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Bailiffs are raking it in from Swindon debtors
TWO bailiff companies used by Swindon Council have made tens of millions of pounds as profits soar in Britain’s debt-collection industry.
Ross and Roberts made £6.5m nationally last year, a rise of 47 per cent on 2011. Marston Group made £25.8m, compared with £26m two years ago.
Across the industry companies made more than £106m, a combined rise of 14.7 per cent.
Swindon Council’s reliance on bailiffs has been revealed in figures showing the firms are raking in hundreds of thousands of pounds every year.
Debt collectors recovered £170,000 in car parking fees between 2011 and 2012, of which they retained £100,000.
But the companies have also recouped more than £1m in council tax every year since 2009, and retained an undisclosed share of the proceeds.
Swindon Council said it does not hold information showing how much money the companies kept from this amount in fees.
But if the percentage claimed from council tax is similar to that from parking, the share taken by the firms would amount to several million pounds in the past four years.
Bailiffs also recovered £244,000 in business rates between 2011 and 2012, with the local authority again saying it could not reveal the share retained by the firms.
The council has been criticised by Swindon’s Citizens Advice Bureau in the past over its use of bailiffs after families told the service they felt threatened.
Dozens of complaints have been made against the companies, with 29 lodged last year over council tax and business rates alone. Five have been made since April.
The firms currently instructed include Chandlers, Equita, Marstons, Ross and Roberts and Phoenix.
They chased 5,200 council tax debts, 271 business rates debts and followed up 1,988 warrants for the car parking department between 2011 and 2012.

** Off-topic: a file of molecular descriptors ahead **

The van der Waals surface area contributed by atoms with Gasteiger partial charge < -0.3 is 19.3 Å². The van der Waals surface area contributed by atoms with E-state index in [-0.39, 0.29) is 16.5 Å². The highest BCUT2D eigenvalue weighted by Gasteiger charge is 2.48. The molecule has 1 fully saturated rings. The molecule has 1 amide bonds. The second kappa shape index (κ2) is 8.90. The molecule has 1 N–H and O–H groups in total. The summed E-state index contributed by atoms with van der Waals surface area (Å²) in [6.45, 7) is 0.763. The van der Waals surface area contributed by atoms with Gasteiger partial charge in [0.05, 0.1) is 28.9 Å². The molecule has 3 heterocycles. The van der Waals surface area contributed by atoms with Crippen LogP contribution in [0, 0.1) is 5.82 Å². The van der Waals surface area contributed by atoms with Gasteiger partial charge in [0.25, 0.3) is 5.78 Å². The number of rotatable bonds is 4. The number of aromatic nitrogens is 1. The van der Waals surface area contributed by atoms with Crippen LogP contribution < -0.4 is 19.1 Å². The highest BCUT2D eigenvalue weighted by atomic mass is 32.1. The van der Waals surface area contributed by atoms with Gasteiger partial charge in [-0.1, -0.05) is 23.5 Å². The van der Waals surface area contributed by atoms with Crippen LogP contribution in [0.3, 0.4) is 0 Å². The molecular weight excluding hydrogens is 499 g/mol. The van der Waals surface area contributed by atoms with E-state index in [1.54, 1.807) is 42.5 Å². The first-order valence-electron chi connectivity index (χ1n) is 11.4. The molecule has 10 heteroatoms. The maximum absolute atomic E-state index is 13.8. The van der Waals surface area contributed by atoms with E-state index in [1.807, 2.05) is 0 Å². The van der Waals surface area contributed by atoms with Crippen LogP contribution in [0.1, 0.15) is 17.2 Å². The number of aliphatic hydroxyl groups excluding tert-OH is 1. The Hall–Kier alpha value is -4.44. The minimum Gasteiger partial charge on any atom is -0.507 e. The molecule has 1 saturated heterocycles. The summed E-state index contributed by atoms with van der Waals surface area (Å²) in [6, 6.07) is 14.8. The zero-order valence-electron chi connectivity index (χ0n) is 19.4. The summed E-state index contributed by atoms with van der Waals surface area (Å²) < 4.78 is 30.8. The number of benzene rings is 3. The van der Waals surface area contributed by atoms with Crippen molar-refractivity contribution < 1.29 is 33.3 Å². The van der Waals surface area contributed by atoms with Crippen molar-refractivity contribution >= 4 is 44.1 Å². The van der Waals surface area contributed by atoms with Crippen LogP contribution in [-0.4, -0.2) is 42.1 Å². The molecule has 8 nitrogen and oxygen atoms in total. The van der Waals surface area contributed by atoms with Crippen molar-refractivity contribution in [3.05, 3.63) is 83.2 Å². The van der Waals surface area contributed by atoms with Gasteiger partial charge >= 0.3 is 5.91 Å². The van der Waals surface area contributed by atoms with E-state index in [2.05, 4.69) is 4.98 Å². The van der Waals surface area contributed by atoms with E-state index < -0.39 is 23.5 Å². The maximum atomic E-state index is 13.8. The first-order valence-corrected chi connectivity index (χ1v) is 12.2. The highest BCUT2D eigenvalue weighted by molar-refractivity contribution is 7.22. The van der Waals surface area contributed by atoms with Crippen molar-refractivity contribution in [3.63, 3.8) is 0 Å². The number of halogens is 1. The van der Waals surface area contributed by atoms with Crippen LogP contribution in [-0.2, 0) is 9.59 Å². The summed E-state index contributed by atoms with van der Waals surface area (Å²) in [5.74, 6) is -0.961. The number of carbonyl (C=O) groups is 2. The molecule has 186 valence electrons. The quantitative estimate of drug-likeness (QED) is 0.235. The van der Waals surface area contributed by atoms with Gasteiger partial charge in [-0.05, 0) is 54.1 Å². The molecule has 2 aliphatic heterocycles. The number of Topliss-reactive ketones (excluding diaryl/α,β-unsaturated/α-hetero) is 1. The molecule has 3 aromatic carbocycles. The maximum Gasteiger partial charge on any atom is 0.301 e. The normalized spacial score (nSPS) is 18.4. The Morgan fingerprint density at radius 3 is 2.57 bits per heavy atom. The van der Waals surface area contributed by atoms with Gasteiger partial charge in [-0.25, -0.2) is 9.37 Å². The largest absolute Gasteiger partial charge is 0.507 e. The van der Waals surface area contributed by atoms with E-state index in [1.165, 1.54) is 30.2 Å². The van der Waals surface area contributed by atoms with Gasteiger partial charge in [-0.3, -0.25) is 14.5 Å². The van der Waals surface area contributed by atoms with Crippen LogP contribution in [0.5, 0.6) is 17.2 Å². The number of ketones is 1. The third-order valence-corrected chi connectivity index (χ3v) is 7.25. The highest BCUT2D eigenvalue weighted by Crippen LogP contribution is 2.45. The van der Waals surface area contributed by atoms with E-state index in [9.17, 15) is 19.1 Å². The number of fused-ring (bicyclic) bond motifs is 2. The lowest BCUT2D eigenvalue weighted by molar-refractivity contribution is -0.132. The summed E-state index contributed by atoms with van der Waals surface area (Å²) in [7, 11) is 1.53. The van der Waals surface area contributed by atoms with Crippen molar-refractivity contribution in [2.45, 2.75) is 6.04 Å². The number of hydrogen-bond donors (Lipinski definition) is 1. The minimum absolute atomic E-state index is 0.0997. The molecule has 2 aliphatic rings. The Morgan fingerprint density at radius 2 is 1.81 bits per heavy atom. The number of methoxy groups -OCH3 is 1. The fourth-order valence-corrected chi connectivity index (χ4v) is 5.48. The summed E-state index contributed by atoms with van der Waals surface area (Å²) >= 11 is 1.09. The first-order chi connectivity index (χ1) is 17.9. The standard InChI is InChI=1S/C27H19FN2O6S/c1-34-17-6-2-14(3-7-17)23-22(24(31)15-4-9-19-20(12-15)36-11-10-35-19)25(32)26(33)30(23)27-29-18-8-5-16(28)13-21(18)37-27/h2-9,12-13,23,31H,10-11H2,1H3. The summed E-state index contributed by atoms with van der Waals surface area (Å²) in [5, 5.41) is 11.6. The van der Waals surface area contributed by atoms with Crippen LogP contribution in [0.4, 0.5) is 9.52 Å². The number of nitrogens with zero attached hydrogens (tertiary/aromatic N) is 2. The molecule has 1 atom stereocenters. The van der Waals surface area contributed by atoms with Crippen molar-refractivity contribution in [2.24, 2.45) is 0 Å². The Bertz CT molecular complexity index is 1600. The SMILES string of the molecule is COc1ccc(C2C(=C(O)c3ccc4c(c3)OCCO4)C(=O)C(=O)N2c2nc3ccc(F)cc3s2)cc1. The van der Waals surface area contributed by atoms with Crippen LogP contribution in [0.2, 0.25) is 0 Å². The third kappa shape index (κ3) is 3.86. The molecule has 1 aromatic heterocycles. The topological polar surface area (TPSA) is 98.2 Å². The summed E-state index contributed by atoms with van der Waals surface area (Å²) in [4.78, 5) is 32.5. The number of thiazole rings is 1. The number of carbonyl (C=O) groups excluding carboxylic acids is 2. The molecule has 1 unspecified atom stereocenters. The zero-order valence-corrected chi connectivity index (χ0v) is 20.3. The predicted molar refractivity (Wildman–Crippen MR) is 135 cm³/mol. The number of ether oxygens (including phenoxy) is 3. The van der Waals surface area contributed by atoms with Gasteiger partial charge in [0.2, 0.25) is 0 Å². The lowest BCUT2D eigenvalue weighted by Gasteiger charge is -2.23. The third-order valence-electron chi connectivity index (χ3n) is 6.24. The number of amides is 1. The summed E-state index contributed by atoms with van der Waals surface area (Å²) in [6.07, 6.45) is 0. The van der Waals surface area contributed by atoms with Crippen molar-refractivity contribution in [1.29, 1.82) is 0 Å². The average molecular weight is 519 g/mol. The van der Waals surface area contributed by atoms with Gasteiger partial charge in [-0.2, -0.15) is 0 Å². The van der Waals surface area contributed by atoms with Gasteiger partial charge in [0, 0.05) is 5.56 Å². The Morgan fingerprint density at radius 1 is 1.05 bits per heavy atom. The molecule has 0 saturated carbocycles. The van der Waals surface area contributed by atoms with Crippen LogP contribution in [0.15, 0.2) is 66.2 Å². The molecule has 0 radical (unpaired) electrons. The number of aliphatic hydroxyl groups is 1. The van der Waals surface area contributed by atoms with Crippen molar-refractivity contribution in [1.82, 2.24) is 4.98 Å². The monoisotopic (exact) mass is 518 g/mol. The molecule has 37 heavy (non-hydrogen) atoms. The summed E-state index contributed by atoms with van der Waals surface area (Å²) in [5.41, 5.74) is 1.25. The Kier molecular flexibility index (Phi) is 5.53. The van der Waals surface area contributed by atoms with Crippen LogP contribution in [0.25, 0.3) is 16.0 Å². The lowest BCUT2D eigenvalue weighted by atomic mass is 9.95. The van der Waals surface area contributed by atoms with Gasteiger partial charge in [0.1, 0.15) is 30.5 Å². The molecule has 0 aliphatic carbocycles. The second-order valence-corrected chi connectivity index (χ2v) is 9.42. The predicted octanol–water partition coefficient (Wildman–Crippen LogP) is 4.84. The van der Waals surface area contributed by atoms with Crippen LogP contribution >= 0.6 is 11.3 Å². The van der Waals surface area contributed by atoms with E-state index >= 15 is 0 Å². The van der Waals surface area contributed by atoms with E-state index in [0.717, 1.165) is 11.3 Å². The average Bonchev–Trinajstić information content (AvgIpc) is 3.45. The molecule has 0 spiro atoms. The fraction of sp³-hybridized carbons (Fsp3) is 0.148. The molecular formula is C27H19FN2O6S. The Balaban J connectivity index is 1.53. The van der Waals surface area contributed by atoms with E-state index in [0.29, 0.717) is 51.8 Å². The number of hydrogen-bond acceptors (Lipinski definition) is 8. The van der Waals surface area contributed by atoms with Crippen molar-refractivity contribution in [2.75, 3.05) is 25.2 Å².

Council Tax Advisors managing director Chris Richards wants a middle step of mediation to be introduced before bills are passed on to debt collection agencies.
“Once someone falls into arrears with council tax a number of letters are generated,” he said.
“Often the first people know of it is when a bailiff turns up on their doorstep.
“The resident then rings the council to tell them what’s happening and 99 per cent of the time they are told there is nothing that can be done.
“That is rubbish as there are other angles such as attachment to earnings and attachment to benefits. It is socially irresponsible to send out bailiffs as a blanket measure.”
Mr Richards believes phone calls should be made to people who fail to pay or respond to final demand letters.
Council leader Rod Bluh has previously defended the use of bailiff companies by the council.
He said: “I cannot comment on how bailiffs carry out their duty as you have good bailiffs and bad bailiffs.
“As a general principle, clearly the council has a duty to collect the debts and in some cases unfortunately it results in the use of bailiffs.
“As the figures show, this has had a beneficial outcome as they have managed to recover substantial debts, in particular with connection to council tax.
“Every pound that someone should pay in council tax represents a pound that has been paid by someone else.”